I wish Orten had followed his older sibling into exile in Great Britain, as he had earlier followed him to Prague, but he decided not to emigrate, perhaps because he was afraid of abandoning and thus being abandoned by his native language; thereafter the door to exile slammed shut. After the Germans occupied Bohemia and Moravia in 1939, Jews were no longer allowed to travel, and, like so many others, Orten’s fate was sealed. He would become a poet of lamentation, the singer—and the victim—of his tragic predicament.
The noose tightened around Orten’s neck during the war. He was expelled from the conservatory and took a series of odd jobs, such as shoveling snow, to make ends meet. He felt betrayed by his lover, deserted by friends, abandoned by God. Lonely and isolated, he continued to write feverishly until the end of his short life. He suspected that he would not survive the war, and predicted his own end. “I am sowing grain on the headland,” he declared in “A Small Elegy,” a beautiful and nearly unbearable short lyric. “I will not live long.”
Orten knew that his life had been slit. He died in a bizarre accident in Prague in the late summer of 1941. He stepped off the curb to buy cigarettes from a local kiosk; a moment later, he was hit and dragged along the street by a speeding Gestapo ambulance. Orten was refused admission to a nearby hospital because he was Jewish. Another admitted him, but by then it was too late. He died a few days later. He was twenty-two years old.
Before his premature death, Orten published three books of poems. The first, Reader of Spring (1939), appeared under his own name. The other two, The Journey toward Frost (1940) and Charlock (1941), were printed under pseudonyms. He also prepared two more collections that were published after his death. From 1938, Orten kept a series of diaries in which he copied down all of his poems. He also recorded his dreams, premonitions, letters, conversations, daily encounters. He excerpted his reading. He scribbled his thoughts about poetry. He penned aphorisms. He tracked the ups and downs of his stormy relationship with “Vera,” the actress Vera Fingerová. He quarreled with himself as well as with others. And in one excruciating passage, published here in English for the first time, he makes an inventory of all that was denied him as a Jew under Nazi occupation.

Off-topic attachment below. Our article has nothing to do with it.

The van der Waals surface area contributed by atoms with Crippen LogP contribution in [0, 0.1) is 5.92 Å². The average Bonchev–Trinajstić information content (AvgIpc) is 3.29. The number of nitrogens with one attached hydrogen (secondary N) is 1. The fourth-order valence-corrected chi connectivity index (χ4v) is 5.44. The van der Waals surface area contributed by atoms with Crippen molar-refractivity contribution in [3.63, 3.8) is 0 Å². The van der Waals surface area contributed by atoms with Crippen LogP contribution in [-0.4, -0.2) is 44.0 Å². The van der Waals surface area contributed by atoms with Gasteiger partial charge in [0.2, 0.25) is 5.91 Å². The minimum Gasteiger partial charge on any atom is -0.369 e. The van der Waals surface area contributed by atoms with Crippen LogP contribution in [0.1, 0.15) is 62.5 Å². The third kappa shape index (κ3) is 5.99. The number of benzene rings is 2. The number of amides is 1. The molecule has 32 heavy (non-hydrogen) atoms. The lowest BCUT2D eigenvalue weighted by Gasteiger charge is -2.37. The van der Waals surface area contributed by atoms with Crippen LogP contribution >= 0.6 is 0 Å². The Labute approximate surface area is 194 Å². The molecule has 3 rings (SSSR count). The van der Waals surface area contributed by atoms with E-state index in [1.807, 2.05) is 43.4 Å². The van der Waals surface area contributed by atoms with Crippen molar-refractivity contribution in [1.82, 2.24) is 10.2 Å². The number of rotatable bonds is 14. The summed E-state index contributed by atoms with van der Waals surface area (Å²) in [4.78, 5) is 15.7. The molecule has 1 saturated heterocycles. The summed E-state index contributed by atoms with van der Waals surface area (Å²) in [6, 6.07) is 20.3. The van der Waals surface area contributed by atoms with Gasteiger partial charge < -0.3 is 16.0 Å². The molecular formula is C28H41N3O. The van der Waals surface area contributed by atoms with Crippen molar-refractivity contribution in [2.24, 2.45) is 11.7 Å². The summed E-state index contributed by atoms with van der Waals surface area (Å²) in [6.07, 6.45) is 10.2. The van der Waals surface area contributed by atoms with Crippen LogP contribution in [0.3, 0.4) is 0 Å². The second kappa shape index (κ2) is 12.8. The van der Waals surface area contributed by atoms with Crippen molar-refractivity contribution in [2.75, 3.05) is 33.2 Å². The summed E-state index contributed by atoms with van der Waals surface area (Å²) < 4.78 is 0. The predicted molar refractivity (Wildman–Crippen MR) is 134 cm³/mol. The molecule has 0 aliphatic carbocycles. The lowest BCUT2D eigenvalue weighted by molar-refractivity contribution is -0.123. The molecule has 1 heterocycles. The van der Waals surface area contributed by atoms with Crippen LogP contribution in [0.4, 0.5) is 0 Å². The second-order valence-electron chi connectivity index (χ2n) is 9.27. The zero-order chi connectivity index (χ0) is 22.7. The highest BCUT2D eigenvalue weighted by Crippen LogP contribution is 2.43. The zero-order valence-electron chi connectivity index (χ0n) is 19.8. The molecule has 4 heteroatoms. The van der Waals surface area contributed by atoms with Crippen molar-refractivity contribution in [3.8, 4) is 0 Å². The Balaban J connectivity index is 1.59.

But the poems remain the red-hot core of this comprehensive text of life, which show how desperately he wanted to live, in spite of the inevitability of failure. “What are we but runaways from tender executioners?” he poses at the opening of “What Are We?”—also published here for the first time—and concludes by asking “What are we but snow’s endless fall? / What are we but a frozen waterfall?”
Here was a young poet whose faith in life was repeatedly tested. He was sustained by poetry and threw himself headlong into his craft. He was equally gifted at metrical and free-verse poems. The poet Lyn Coffin, working with native speakers, has daringly captured Orten’s different modes, the characteristic rhythm and movement—the rhyming action—of his poems, which became harsher and more dissonant over time. She has worked in his spirit and captured his lyrical directness, delivering Orten to us with passionate exactitude, exacting passion. Ota Ornest described her translations as “the poems Jiří would have written if he’d written in English.”
Jiří Orten was a poet of fatefulness and spiritual longing, of deep God-hunger. He longed for something beyond the human. He was one of the twentieth century’s martyrs, a fantastic dreamer, a religious poet of a high order. In the end, he embraced “consciousness of the end, because it’s ending.” As the poet František Halas wrote about him: “Terribly thirsty for spirit / He grew into the Psalms.”